The Chattahoochee side of the lake is much more riverine than the other arms, with more current and dirtier water. The main channel is more straightforward to navigate than the Flint and Spring Creek arms, but the backwaters are just as tricky and perhaps more expansive. The land around the Chattahoochee side was hit harder by Michael than the rest of the lake, so there are a lot of trees on the bank that have been uprooted and flipped over. It’d be an odd pattern to get on, but if the bass started to flock into the dugout spaces where root systems used to be, the Chattahoochee side would be the place to run it.

 

The Flint River side looks more like a normal lake than the Chattahoochee. It’s broader, and the banks are steeper and higher. When Brett Hite won the Bassmaster Elite Series event in 2014, he predominantly fished in the Flint. Outside of Spring Creek, the Flint is probably the second most popular arm. With the tournament taking off up at Bainbridge, a lot of anglers will burn down the Flint without a second thought, but there’s a lot of fishable water in it, especially toward the lower end.

 

One of the big storylines coming into this event is the damage wrought by Hurricane Michael in the fall of 2018. The powerful storm swept through Florida and Georgia and resulted in billions of dollars’ worth of damage and more than 30 deaths. It also really changed the landscape. Whole forests of pines are swept over in places, and the lake did not come through unscathed.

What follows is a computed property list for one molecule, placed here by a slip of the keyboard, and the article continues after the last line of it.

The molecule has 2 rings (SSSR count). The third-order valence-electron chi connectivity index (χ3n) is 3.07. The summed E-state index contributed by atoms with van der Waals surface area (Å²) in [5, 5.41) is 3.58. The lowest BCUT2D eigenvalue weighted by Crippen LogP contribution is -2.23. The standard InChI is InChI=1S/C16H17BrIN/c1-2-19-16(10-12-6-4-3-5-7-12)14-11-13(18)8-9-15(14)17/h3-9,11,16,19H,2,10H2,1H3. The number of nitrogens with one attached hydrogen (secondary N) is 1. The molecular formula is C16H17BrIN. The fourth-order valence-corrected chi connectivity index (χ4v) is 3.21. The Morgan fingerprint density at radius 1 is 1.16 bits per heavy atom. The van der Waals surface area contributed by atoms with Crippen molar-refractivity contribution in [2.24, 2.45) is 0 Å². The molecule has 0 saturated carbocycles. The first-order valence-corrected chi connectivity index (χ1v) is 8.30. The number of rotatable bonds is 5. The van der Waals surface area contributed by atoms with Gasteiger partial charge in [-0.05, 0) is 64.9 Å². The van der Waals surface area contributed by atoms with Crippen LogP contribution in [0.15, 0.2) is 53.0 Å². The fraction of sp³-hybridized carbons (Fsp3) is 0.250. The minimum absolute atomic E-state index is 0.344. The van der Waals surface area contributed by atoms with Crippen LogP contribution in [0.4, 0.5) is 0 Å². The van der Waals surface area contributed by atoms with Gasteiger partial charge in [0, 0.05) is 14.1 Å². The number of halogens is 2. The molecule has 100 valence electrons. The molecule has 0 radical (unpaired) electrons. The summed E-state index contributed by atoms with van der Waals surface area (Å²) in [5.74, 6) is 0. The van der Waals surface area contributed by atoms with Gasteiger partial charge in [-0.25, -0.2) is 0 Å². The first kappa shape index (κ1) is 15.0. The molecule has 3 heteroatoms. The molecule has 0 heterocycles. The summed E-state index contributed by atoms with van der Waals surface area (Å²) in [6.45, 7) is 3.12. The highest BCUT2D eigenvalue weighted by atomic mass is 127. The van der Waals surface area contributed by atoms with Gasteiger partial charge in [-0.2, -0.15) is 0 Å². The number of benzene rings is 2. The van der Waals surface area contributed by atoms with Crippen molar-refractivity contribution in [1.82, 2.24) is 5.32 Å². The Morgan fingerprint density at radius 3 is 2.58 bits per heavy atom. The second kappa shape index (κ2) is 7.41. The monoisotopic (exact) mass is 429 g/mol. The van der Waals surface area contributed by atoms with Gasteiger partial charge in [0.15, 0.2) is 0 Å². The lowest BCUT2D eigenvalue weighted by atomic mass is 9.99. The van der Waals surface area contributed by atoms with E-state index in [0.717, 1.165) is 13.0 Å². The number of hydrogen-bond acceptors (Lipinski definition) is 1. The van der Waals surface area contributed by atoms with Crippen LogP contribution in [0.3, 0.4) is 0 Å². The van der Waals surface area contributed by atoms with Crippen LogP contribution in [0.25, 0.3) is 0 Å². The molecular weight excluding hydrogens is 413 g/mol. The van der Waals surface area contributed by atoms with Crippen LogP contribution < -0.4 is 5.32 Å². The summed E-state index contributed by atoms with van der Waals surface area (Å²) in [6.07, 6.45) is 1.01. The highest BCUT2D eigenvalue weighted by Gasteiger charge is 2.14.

“The hurricane really changed the whole aspect of the lake,” says FLW Tour pro JTodd Tucker. “My dad and I were fishing it before cutoff, and we were literally fishing places like I did when I was 15 or 16 years old. There are places where the hurricane literally sandblasted the bottom of the lake, and they used to be covered by hydrilla.

“The grass in Spring Creek and the Flint River has changed dramatically. Where we had defined grass lines, we don’t have that anymore. We’ve got very little edge, and the grass is all chopped up.”

In the short term, the fish and the anglers will have some adjustments to make, but it might not be bad for the fishing long term. According to Tucker, there wasn’t any sort of significant fish kill associated with Michael, and the grass is likely to come back strong.

Accessibility in some areas has changed, though. For instance, Wingate’s Run, which is a cut through from the Flint River arm to Spring Creek, is impassable due to fallen timber. There are surely many other backwater ponds and the like that have either been reopened by the hurricane or completely close off.

 

One standout feature of Seminole that is also a navigational hazard is the standing timber. The lake has a ton of it, and if you don’t know where you’re going then the best plan is to idle. There are a number of very well-marked boat lanes on the lake, but it’s still worth remembering that it might take a few minutes of idling to get from one likely looking area to the next.